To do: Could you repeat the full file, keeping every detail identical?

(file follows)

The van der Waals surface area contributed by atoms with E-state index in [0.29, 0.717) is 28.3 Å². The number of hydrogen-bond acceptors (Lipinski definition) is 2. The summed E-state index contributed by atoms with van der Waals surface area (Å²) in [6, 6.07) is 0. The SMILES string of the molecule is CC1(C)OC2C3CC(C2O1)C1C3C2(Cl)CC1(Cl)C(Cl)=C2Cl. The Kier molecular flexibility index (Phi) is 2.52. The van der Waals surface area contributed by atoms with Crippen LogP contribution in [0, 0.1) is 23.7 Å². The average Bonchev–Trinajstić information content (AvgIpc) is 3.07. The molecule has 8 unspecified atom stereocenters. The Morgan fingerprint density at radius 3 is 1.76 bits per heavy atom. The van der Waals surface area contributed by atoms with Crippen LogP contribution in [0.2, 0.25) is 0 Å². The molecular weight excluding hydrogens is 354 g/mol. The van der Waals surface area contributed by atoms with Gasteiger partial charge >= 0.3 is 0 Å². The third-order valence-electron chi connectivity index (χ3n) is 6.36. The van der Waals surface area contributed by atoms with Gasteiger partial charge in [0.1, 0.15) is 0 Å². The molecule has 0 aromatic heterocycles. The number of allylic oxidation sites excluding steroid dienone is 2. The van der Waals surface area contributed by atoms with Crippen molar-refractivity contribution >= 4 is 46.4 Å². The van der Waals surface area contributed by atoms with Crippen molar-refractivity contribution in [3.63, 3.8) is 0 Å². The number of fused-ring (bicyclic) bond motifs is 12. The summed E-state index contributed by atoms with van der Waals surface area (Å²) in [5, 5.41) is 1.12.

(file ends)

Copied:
The van der Waals surface area contributed by atoms with E-state index in [0.29, 0.717) is 28.3 Å². The number of hydrogen-bond acceptors (Lipinski definition) is 2. The summed E-state index contributed by atoms with van der Waals surface area (Å²) in [6, 6.07) is 0. The SMILES string of the molecule is CC1(C)OC2C3CC(C2O1)C1C3C2(Cl)CC1(Cl)C(Cl)=C2Cl. The Kier molecular flexibility index (Phi) is 2.52. The van der Waals surface area contributed by atoms with Crippen LogP contribution in [0, 0.1) is 23.7 Å². The average Bonchev–Trinajstić information content (AvgIpc) is 3.07. The molecule has 8 unspecified atom stereocenters. The Morgan fingerprint density at radius 3 is 1.76 bits per heavy atom. The van der Waals surface area contributed by atoms with Crippen LogP contribution in [0.2, 0.25) is 0 Å². The molecular weight excluding hydrogens is 354 g/mol. The van der Waals surface area contributed by atoms with Gasteiger partial charge >= 0.3 is 0 Å². The third-order valence-electron chi connectivity index (χ3n) is 6.36. The van der Waals surface area contributed by atoms with Gasteiger partial charge in [0.1, 0.15) is 0 Å². The molecule has 0 aromatic heterocycles. The number of allylic oxidation sites excluding steroid dienone is 2. The van der Waals surface area contributed by atoms with Crippen molar-refractivity contribution >= 4 is 46.4 Å². The van der Waals surface area contributed by atoms with Crippen molar-refractivity contribution in [3.63, 3.8) is 0 Å². The number of fused-ring (bicyclic) bond motifs is 12. The summed E-state index contributed by atoms with van der Waals surface area (Å²) in [5, 5.41) is 1.12.